Dr Michael Nazir-Ali

The Bishop of Rochester responds to an article by Terence Blacker, who said that the Church of England no longer engages in meaningful public debate
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The Independent Online

The Bishop of Rochesterresponds to an article byTerence Blacker, who saidthat the Church of Englandno longer engages inmeaningful public debate

The Bishop of Rochesterresponds to an article byTerence Blacker, who saidthat the Church of Englandno longer engages inmeaningful public debate

Terence Blacker claims that the voice of the Church of England is hardly heard in public debate these days ("Why the ethical atheists shall inherit the earth," 1 August).

One of the reasons for this, surely, is that the media is increasingly reluctant to report the Church's stance on a whole range of issues. Mr Blacker tells us that Robert Runcie's attitude to the Falklands conflict was one act of "mild rebellion" in a supremely cautious man. Has he forgotten that it was Mr Runcie who commissioned the Faith in the City report that first highlighted the plight of Britain's inner cities in the 1980s?

Throughout the Thatcher era, the opposition parties were so emasculated that the Church often became the unofficial opposition. Its voice was credible because there were clergy on the ground in local communities who understood what was happening. The present Government does listen to the Church, even though it may not agree with them. The campaign for the cancellation of the debt of highly indebted countries, the humane treatment of asylum-seekers and the importance of marriage and the family have all recently been high on the Church's agenda. Are these signs of a Church not being courageous or prophetic enough?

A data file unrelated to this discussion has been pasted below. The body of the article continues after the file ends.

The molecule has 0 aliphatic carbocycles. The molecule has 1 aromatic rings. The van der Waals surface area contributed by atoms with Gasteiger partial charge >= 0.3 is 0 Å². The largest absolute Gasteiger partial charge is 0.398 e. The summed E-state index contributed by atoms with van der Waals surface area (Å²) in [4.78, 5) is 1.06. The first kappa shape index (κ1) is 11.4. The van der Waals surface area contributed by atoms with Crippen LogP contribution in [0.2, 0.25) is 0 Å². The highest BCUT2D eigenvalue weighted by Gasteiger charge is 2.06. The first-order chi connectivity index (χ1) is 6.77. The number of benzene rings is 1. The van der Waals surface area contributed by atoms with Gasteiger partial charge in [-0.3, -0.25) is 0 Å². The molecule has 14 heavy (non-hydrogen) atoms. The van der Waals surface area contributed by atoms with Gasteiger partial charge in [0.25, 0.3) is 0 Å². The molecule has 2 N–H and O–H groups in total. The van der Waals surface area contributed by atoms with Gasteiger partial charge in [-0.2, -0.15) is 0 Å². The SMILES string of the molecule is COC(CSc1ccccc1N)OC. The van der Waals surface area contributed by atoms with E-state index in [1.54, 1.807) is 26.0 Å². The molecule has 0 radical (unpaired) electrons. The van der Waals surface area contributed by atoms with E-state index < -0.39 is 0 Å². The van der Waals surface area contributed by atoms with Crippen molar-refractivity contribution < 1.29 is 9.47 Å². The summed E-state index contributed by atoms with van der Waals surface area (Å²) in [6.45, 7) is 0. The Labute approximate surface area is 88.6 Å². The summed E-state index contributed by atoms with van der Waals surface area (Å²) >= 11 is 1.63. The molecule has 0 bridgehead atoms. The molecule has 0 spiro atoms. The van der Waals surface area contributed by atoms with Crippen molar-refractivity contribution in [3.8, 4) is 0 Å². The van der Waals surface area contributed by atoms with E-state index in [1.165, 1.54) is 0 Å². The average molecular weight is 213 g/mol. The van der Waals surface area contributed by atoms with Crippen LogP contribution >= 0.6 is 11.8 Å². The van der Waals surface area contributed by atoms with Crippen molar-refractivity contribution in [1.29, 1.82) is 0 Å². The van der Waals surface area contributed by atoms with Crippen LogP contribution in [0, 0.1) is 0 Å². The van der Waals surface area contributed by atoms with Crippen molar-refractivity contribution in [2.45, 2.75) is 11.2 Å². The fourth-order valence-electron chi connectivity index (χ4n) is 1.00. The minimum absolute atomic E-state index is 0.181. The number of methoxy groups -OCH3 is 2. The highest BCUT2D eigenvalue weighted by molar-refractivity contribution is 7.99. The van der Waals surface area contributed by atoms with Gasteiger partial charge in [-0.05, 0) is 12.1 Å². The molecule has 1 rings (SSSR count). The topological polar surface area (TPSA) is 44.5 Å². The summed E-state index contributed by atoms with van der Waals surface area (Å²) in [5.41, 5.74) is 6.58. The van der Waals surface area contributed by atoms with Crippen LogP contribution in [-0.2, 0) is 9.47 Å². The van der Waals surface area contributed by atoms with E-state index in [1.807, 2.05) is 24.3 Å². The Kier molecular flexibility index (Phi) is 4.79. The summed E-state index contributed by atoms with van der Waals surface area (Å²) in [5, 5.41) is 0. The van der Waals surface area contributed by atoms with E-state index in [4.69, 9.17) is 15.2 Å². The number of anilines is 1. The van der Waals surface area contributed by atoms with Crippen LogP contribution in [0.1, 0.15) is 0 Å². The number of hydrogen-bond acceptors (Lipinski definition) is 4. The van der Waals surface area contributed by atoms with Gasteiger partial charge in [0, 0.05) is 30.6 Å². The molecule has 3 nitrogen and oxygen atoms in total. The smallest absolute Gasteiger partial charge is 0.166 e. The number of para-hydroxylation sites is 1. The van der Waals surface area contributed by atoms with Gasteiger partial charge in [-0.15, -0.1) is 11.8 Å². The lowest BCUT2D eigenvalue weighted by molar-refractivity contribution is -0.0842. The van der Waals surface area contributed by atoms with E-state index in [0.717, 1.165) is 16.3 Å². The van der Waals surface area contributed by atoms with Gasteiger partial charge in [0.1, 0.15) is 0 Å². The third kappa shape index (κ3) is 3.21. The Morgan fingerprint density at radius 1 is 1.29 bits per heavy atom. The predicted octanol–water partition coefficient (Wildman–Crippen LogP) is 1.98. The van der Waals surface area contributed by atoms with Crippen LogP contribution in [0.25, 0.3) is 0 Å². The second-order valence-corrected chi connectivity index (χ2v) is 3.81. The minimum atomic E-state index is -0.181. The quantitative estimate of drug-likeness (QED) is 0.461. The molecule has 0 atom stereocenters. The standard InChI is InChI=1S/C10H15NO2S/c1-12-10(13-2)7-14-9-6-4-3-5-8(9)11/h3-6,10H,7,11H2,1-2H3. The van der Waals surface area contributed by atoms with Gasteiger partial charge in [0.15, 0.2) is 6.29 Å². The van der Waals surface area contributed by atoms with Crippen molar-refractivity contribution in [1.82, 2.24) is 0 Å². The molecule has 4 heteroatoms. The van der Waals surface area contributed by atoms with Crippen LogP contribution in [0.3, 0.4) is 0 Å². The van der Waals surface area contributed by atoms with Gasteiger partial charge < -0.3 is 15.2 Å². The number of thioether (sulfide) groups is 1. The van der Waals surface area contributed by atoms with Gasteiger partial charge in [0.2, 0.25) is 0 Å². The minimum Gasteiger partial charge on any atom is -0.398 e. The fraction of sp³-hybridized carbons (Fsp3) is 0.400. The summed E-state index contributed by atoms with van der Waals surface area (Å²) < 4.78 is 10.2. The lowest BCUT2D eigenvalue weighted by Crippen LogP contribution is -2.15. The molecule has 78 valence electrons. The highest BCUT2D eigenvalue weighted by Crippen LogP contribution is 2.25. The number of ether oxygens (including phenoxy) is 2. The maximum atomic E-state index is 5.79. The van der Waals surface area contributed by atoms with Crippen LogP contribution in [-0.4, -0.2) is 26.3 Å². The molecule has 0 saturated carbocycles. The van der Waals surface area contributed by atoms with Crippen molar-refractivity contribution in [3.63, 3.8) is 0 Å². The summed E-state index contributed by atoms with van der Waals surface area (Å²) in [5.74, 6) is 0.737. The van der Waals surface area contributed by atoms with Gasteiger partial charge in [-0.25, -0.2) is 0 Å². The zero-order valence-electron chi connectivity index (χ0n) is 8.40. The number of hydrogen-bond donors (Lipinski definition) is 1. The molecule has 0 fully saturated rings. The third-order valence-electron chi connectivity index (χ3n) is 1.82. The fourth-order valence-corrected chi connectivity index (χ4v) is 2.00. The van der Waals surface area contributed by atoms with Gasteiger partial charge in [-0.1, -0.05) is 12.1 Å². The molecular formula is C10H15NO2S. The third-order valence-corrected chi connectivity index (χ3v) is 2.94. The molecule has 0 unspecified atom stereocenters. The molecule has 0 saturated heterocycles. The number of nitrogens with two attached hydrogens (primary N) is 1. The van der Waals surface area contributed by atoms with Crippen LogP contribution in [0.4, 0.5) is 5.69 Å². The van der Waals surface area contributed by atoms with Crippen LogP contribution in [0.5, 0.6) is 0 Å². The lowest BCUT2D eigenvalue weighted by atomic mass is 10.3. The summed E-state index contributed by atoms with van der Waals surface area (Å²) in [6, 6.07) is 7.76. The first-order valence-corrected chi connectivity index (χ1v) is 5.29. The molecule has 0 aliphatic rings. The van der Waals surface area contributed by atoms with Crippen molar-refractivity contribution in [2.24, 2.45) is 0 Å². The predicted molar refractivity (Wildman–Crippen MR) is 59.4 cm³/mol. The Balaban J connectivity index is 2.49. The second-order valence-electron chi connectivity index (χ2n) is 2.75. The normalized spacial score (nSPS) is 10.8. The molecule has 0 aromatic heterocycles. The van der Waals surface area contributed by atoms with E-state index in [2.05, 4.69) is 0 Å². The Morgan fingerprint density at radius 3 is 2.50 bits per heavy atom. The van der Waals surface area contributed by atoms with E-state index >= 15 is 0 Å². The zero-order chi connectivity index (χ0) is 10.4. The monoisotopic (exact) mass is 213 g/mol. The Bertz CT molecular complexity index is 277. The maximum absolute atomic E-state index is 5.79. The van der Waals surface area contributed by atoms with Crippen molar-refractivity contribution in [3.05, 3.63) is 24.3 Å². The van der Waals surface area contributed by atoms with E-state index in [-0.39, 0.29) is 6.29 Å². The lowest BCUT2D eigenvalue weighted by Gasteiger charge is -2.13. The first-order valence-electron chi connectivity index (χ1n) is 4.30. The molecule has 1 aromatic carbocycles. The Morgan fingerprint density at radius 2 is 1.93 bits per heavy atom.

As a bishop, I am constantly addressing moral questions arising out of local or national policy that has an impact in my area. I am a member of the Human Fertilisation and Embryology Authority and chair of its ethics committee. Recently, I initiated a House of Lords debate on the need to improve Turkey's human-rights record in the light of its EU membership application. None of this sounds like keeping quiet for the sake of peace.

I do not know where Terence Blacker meets his clergy. I do not recognise them at all.

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